[as written for Filmmaker Magazine NYC and Shooting People]
In Emily James’ Just Do It, we watch news packages from major news outlets interlaced with POV footage from protestors scaling the giant cooler chimneys at the Ratcliffe Power Station. For a UK audience, a film like Just Do It is particularly subversive – even controversial. The protests were decade-defining – it was the first time we saw a domestic conflict of interests play out in new and old media – with audiences truly divided. Were the news outlets biased? Who’s the hero, who’s the villain? And crucially, did we agree?
As any filmmaker will know, this is when it’s time to make a documentary.
Just Do It. No Dress Rehearsal. And here’s some titles from more shorts and features: Your State of Emergency. Young Hearts Run Free. Sound It Out.
Every title has an urgency – each stamping a precedent, a protest; striving and independence. Or, if that’s a bit too high-flown, maybe at there’s at least a deliberate link between the present tense and activism. In the US, it’s caught the attention of the Academy this year via Marshall Curry’s brave documentary ‘If A Tree Falls’.
And in the UK (through crowdfunding and hey – the rather traditional own-funding,) the entire scene has found itself leaning towards political realism for reasons that affect our lives in the most obvious ways. With documentary and documentary-drama (see: Jason Wingard’s ‘Louise’ (2010) for example) taking precedent in screenings across the UK’s major cities every single month, are directors losing sight of fiction film as a vehicle for change? Are audiences no longer wanting escapist routes from which heroes soar?
Or, are directors, amid government-enforced arts cuts and increased taxes discovering that the only way to tell the story about any modern hero is to, actually, tell the tales that are closest to home?
Case Study 1– Just Do It: A Tale of Modern-Day Outlaws (2010)
In Emily James’ Just Do It, we’re invited merrily into a world of social discord and disenfranchisement with capitalism. Emily James’ captures this in her film, following our 6 activist heroes-of-the-story as they protest with campaign groups Climate Camp, Plane Stupid, and finally to the headline-stealing Ratcliffe Power Station protests – as well as featuring shocking, unflinching footage from the Copenhagen Summit in 2009.
The film’s tone is more exuberant than darkly political, and avoids the pitfalls of being overly solemn or weighty. A good thing really, when the typical representation of protestors in the mainstream media is one of violent ‘extremists’. A bright soundtrack, which provides the backdrop for friendly narration, animations, maps and crucially – unedited details on the nuts and bolts of staging a protest – are all freely portrayed in the film. Just Do It follows James, Lily, Sophie, Marina and we even get a glimpse of Emily – as they resist arrest, blockade the Royal Bank of Scotland and take action. Perhaps in this case, the heroes of the story have been saved from anti-hero ‘terrorist’ status – and are real people.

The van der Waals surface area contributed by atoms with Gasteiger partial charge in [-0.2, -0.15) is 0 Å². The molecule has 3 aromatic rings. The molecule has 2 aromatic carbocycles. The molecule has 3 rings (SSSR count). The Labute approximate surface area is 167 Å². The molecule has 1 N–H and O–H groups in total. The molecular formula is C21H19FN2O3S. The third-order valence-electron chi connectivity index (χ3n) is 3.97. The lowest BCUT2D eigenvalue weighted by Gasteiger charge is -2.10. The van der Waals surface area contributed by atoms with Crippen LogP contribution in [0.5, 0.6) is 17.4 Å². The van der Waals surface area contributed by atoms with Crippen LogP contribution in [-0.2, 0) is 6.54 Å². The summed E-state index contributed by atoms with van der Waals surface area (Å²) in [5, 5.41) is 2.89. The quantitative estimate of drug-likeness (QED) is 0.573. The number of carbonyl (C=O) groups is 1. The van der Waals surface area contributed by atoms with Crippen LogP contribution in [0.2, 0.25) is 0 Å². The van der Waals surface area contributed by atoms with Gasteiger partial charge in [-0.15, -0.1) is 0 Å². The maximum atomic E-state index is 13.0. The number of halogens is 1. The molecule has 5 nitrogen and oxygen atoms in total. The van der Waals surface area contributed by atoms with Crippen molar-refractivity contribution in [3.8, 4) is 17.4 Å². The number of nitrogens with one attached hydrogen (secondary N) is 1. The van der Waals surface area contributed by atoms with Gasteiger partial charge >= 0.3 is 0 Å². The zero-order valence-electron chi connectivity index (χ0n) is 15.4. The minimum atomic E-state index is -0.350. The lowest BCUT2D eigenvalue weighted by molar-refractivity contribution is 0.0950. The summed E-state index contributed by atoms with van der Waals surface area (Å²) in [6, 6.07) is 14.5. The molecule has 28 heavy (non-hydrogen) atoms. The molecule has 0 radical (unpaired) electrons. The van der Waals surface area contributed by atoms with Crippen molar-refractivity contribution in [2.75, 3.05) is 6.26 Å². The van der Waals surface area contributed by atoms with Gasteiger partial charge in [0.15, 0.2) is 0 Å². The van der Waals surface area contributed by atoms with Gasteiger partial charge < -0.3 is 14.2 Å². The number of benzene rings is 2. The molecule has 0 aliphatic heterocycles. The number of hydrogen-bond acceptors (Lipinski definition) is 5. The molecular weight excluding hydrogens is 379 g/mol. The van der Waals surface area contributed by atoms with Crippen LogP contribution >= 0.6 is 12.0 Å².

Case Study 2 – Invisible Circus: No Dress Rehearsal
Invisible Circus: No Dress Rehearsal by Naomi Smyth, documents a four-year labour of love and subversive artsquat and performance group that take over abandoned properties across Bristol – a city renowned for street art, and unfortunately for the group, large property developers. The hero of the tale is Doug Francis, the assumed lead of the circus – even though he would probably deny such a title. (Eitherway, he is the go-to man throughout the feature.) The documentary movie tells an underdog story of guerilla art performers; a collective of travelling performers who turn something empty and abandoned, into a work of circus and burlesque art. There’s footage of audiences queuing around the block who heard from each other via text or word about an underground show – as well as messy footage of the stars of the show fighting city councils, landlords – and putting in hard graft to reclaim derelict, dirty spaces and transform them in the name of art for all. We learn that during Naomi’s four year journey, her role moves form being the documentarian to being part of an art and essentially, political movement which rejects the business-gentrification of cities.
Are the Directors Heroes? Battling to get distribution